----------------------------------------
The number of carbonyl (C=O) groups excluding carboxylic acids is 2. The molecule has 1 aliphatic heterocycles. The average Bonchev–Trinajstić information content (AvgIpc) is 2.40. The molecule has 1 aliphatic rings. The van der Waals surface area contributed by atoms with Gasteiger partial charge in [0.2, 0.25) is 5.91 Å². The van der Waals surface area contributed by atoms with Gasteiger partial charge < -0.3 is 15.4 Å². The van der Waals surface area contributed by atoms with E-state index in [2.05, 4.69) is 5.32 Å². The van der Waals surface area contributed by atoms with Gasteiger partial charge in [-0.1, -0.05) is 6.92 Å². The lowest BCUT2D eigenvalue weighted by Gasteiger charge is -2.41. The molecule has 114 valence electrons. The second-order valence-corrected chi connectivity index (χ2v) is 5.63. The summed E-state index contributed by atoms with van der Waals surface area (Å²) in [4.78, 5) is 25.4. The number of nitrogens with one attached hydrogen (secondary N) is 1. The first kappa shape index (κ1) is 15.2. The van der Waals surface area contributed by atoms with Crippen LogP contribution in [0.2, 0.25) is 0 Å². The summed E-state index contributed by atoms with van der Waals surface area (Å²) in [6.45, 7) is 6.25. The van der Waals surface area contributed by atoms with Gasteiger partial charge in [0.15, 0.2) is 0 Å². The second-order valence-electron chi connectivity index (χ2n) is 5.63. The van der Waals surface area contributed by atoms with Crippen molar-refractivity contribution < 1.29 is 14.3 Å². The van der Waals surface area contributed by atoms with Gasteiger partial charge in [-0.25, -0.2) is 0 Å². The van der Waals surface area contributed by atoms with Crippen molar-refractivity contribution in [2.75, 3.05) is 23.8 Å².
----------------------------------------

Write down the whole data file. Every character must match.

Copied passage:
The number of carbonyl (C=O) groups excluding carboxylic acids is 2. The molecule has 1 aliphatic heterocycles. The average Bonchev–Trinajstić information content (AvgIpc) is 2.40. The molecule has 1 aliphatic rings. The van der Waals surface area contributed by atoms with Gasteiger partial charge in [0.2, 0.25) is 5.91 Å². The van der Waals surface area contributed by atoms with Gasteiger partial charge < -0.3 is 15.4 Å². The van der Waals surface area contributed by atoms with E-state index in [2.05, 4.69) is 5.32 Å². The van der Waals surface area contributed by atoms with Gasteiger partial charge in [-0.1, -0.05) is 6.92 Å². The lowest BCUT2D eigenvalue weighted by Gasteiger charge is -2.41. The molecule has 114 valence electrons. The second-order valence-corrected chi connectivity index (χ2v) is 5.63. The summed E-state index contributed by atoms with van der Waals surface area (Å²) in [4.78, 5) is 25.4. The number of nitrogens with one attached hydrogen (secondary N) is 1. The first kappa shape index (κ1) is 15.2. The van der Waals surface area contributed by atoms with Crippen LogP contribution in [0.2, 0.25) is 0 Å². The summed E-state index contributed by atoms with van der Waals surface area (Å²) in [6.45, 7) is 6.25. The van der Waals surface area contributed by atoms with Gasteiger partial charge in [0.15, 0.2) is 0 Å². The second-order valence-electron chi connectivity index (χ2n) is 5.63. The van der Waals surface area contributed by atoms with Crippen molar-refractivity contribution < 1.29 is 14.3 Å². The van der Waals surface area contributed by atoms with Gasteiger partial charge in [-0.25, -0.2) is 0 Å². The van der Waals surface area contributed by atoms with Crippen molar-refractivity contribution in [2.75, 3.05) is 23.8 Å².